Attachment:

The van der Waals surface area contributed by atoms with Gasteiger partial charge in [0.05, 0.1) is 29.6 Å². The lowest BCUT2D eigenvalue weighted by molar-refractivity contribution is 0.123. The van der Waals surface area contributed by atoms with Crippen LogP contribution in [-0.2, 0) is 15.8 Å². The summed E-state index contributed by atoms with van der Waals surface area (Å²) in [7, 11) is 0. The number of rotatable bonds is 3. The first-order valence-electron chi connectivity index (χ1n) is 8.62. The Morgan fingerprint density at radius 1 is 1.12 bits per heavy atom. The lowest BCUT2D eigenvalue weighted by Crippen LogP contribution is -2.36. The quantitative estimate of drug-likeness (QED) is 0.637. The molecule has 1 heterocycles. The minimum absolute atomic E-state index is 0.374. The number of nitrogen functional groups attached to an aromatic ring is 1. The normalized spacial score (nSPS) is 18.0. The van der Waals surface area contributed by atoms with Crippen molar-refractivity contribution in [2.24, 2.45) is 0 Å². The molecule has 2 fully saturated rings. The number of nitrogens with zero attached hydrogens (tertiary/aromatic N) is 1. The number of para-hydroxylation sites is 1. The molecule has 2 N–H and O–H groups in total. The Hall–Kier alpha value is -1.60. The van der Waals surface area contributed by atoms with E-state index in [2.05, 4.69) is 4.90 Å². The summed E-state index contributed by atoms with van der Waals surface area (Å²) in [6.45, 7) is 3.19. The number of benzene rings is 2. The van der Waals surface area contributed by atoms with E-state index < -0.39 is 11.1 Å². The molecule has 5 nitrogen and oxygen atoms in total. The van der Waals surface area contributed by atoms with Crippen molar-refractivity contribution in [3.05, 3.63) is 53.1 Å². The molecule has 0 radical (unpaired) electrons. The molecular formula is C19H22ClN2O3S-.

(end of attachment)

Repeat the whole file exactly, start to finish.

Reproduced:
The van der Waals surface area contributed by atoms with Gasteiger partial charge in [0.05, 0.1) is 29.6 Å². The lowest BCUT2D eigenvalue weighted by molar-refractivity contribution is 0.123. The van der Waals surface area contributed by atoms with Crippen LogP contribution in [-0.2, 0) is 15.8 Å². The summed E-state index contributed by atoms with van der Waals surface area (Å²) in [7, 11) is 0. The number of rotatable bonds is 3. The first-order valence-electron chi connectivity index (χ1n) is 8.62. The Morgan fingerprint density at radius 1 is 1.12 bits per heavy atom. The lowest BCUT2D eigenvalue weighted by Crippen LogP contribution is -2.36. The quantitative estimate of drug-likeness (QED) is 0.637. The molecule has 1 heterocycles. The minimum absolute atomic E-state index is 0.374. The number of nitrogen functional groups attached to an aromatic ring is 1. The normalized spacial score (nSPS) is 18.0. The van der Waals surface area contributed by atoms with Crippen molar-refractivity contribution in [2.24, 2.45) is 0 Å². The molecule has 2 fully saturated rings. The number of nitrogens with zero attached hydrogens (tertiary/aromatic N) is 1. The number of para-hydroxylation sites is 1. The molecule has 2 N–H and O–H groups in total. The Hall–Kier alpha value is -1.60. The van der Waals surface area contributed by atoms with E-state index in [2.05, 4.69) is 4.90 Å². The summed E-state index contributed by atoms with van der Waals surface area (Å²) in [6.45, 7) is 3.19. The number of benzene rings is 2. The van der Waals surface area contributed by atoms with E-state index < -0.39 is 11.1 Å². The molecule has 5 nitrogen and oxygen atoms in total. The van der Waals surface area contributed by atoms with Crippen molar-refractivity contribution in [3.05, 3.63) is 53.1 Å². The molecule has 0 radical (unpaired) electrons. The molecular formula is C19H22ClN2O3S-.